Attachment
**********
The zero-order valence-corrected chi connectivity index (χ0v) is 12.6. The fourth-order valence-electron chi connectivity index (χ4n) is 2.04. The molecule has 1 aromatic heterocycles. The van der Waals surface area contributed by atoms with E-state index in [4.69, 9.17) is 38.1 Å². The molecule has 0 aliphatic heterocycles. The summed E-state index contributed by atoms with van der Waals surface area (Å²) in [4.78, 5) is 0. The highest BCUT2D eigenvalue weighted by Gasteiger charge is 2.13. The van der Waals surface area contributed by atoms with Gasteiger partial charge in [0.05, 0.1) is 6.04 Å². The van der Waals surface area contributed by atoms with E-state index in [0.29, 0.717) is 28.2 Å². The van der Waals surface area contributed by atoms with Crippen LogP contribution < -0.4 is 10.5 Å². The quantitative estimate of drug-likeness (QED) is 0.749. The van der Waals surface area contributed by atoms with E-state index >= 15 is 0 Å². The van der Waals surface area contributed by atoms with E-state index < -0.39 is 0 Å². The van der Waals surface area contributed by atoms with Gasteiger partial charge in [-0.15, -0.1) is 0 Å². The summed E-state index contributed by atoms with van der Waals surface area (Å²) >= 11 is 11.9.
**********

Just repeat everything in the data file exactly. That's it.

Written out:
The zero-order valence-corrected chi connectivity index (χ0v) is 12.6. The fourth-order valence-electron chi connectivity index (χ4n) is 2.04. The molecule has 1 aromatic heterocycles. The van der Waals surface area contributed by atoms with E-state index in [4.69, 9.17) is 38.1 Å². The molecule has 0 aliphatic heterocycles. The summed E-state index contributed by atoms with van der Waals surface area (Å²) in [4.78, 5) is 0. The highest BCUT2D eigenvalue weighted by Gasteiger charge is 2.13. The van der Waals surface area contributed by atoms with Gasteiger partial charge in [0.05, 0.1) is 6.04 Å². The van der Waals surface area contributed by atoms with E-state index in [0.29, 0.717) is 28.2 Å². The van der Waals surface area contributed by atoms with Crippen LogP contribution < -0.4 is 10.5 Å². The quantitative estimate of drug-likeness (QED) is 0.749. The van der Waals surface area contributed by atoms with E-state index >= 15 is 0 Å². The van der Waals surface area contributed by atoms with E-state index < -0.39 is 0 Å². The van der Waals surface area contributed by atoms with Gasteiger partial charge in [-0.15, -0.1) is 0 Å². The summed E-state index contributed by atoms with van der Waals surface area (Å²) >= 11 is 11.9.